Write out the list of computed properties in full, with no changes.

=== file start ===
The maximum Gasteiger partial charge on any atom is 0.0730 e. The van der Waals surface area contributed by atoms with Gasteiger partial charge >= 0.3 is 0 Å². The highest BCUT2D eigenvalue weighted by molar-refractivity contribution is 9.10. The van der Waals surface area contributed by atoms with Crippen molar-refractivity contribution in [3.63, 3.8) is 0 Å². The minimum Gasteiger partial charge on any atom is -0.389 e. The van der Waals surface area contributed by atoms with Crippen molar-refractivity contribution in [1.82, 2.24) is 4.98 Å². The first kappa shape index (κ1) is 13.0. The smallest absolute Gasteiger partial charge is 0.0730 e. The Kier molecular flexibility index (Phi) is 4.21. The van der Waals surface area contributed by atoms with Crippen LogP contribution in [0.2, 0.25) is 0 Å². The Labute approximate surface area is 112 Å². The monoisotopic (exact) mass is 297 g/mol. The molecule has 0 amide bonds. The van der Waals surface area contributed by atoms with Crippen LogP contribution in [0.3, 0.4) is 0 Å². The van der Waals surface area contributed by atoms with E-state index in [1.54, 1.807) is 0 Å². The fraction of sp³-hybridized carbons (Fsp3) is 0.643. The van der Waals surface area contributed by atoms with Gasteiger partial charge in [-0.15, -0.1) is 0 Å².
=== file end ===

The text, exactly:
The maximum Gasteiger partial charge on any atom is 0.0730 e. The van der Waals surface area contributed by atoms with Gasteiger partial charge >= 0.3 is 0 Å². The highest BCUT2D eigenvalue weighted by molar-refractivity contribution is 9.10. The van der Waals surface area contributed by atoms with Crippen molar-refractivity contribution in [3.63, 3.8) is 0 Å². The minimum Gasteiger partial charge on any atom is -0.389 e. The van der Waals surface area contributed by atoms with Crippen molar-refractivity contribution in [1.82, 2.24) is 4.98 Å². The first kappa shape index (κ1) is 13.0. The smallest absolute Gasteiger partial charge is 0.0730 e. The Kier molecular flexibility index (Phi) is 4.21. The van der Waals surface area contributed by atoms with Crippen LogP contribution in [0.2, 0.25) is 0 Å². The Labute approximate surface area is 112 Å². The monoisotopic (exact) mass is 297 g/mol. The molecule has 0 amide bonds. The van der Waals surface area contributed by atoms with Crippen LogP contribution in [0.3, 0.4) is 0 Å². The van der Waals surface area contributed by atoms with E-state index in [1.54, 1.807) is 0 Å². The fraction of sp³-hybridized carbons (Fsp3) is 0.643. The van der Waals surface area contributed by atoms with Gasteiger partial charge in [-0.15, -0.1) is 0 Å².